You can read more about inherited MND, and some of the genes that have been discovered, on our research pages.

Which tests are included for MND?

If your GP thinks you have a condition affecting the nerves or brain (a neurological problem), you will be referred to a neurologist. There is no single test to work out if you have MND, but a range of tests can help rule out other causes. You usually attend these tests as an outpatient, but in some cases you may be required to spend a short stay in hospital.

Depending on your symptoms, your neurologist may advise the following, or other tests if useful:

Clinical examination: helps the neurologist recognise signs and work out which tests are appropriate, depending on your symptoms.

Blood tests: look for a rise in a substance called creatine kinase. This is produced when muscle breaks down. It is sometimes found in the blood of people with MND, but may indicate other conditions.

Electromyography (EMG): is sometimes called the needle test, as fine needles record the natural nerve impulses within certain muscles. When muscles start to lose their nerve supply, this can be detected, even if the muscle activity still seems normal.

Nerve conduction tests: apply an electrical impulse through a small pad on the skin. This measures the speed at which nerves carry electrical signals.

Transcranial Magnetic Stimulation (TMS): measures the activity of the upper motor neurones to help diagnosis.

Magnetic Resonance Imaging (MRI): scans involve being placed in a cylinder-like machine. The machine takes internal images of the body. These help rule out conditions such as stroke, Alzheimer’s disease, Parkinson’s disease, multiple sclerosis, tumours and trapped nerves, as well as injury to spine and brain.

Are there different types of MND?

Motor neurone disease (MND) causes a range of symptoms, which progress at varying speeds. These can appear in a different order for each individual, but you may be diagnosed with a particular type of MND, due to the way symptoms present. The four main types are described below. Each type does not describe a completely separate disease, just a different form. In other words, each type is a way of describing how the disease is likely to affect you.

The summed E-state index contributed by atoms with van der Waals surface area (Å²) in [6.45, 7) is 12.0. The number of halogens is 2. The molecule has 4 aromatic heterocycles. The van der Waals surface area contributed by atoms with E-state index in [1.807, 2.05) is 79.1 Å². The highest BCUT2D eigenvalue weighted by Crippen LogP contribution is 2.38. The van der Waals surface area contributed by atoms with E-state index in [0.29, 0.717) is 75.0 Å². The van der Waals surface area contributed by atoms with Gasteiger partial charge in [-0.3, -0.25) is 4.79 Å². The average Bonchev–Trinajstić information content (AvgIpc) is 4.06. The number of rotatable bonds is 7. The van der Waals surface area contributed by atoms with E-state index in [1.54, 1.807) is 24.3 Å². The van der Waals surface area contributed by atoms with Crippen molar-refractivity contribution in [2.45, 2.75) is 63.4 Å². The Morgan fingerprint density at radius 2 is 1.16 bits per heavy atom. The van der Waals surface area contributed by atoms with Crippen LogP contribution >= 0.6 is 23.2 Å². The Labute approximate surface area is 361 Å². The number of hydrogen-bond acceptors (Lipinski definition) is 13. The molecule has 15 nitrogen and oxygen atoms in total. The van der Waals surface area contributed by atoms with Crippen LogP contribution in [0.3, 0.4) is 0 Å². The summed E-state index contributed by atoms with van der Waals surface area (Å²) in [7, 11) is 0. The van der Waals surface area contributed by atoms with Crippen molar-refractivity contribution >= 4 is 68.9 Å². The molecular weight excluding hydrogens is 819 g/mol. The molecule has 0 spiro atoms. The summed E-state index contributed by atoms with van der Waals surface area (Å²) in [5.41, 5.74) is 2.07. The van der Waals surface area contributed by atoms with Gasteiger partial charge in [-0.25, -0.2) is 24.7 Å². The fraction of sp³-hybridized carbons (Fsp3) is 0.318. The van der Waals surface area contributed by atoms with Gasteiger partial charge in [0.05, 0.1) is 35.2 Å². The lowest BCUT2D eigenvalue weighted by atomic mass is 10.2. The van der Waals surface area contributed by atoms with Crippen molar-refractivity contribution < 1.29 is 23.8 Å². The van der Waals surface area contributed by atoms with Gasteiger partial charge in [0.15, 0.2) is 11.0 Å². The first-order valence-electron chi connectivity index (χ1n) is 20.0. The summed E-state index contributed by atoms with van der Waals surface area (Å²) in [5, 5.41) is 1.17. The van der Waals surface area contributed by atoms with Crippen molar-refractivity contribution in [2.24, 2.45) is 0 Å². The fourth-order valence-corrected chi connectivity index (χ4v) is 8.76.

Each type can be difficult to diagnose, as they have overlapping symptoms. Over time, symptoms and the rate at which they progress become clearer. This means your diagnosis may need to be reviewed and changed to another type.

 Please be aware the information below includes details about life expectancy, so read when you feel ready to do so. Life expectancy can vary depending on the type of MND and the way it affects you.

Amyotrophic lateral sclerosis (ALS): is the most common form of MND, with weakness and wasting in the limbs, muscle stiffness and cramps. Someone may notice they are tripping when walking or dropping things. Life expectancy is usually two to five years from the onset of symptoms.

Bulbar onset MND or Progressive bulbar palsy (PBP): affects a smaller number of people than typical ALS, and mainly affects the muscles of the face, throat and tongue. Early symptoms may include slurring of speech or difficulty swallowing. Life expectancy is between six months and three years from onset of symptoms.

Progressive muscular atrophy (PMA): affects only a small proportion of people. Early symptoms may show as weakness or clumsiness of the hands. Life expectancy is usually more than five years. See information sheet 2D – Progressive muscular atrophyContact our MND Connect helpline for details about an email group for people with PMA or PLS (the MND Association is not responsible for the group or moderation of its content).

Primary lateral sclerosis (PLS): is a rare form of MND, causing mainly weakness in the lower limbs, although some people may experience clumsiness in the hands or speech problems. PLS progresses slowly and life expectancy can be 10-20 years. See information sheet 2C – Primary lateral sclerosisContact our MND Connect helpline for details about an email group for people with PMA or PLS (the MND Association is not responsible for the group or moderation of its content).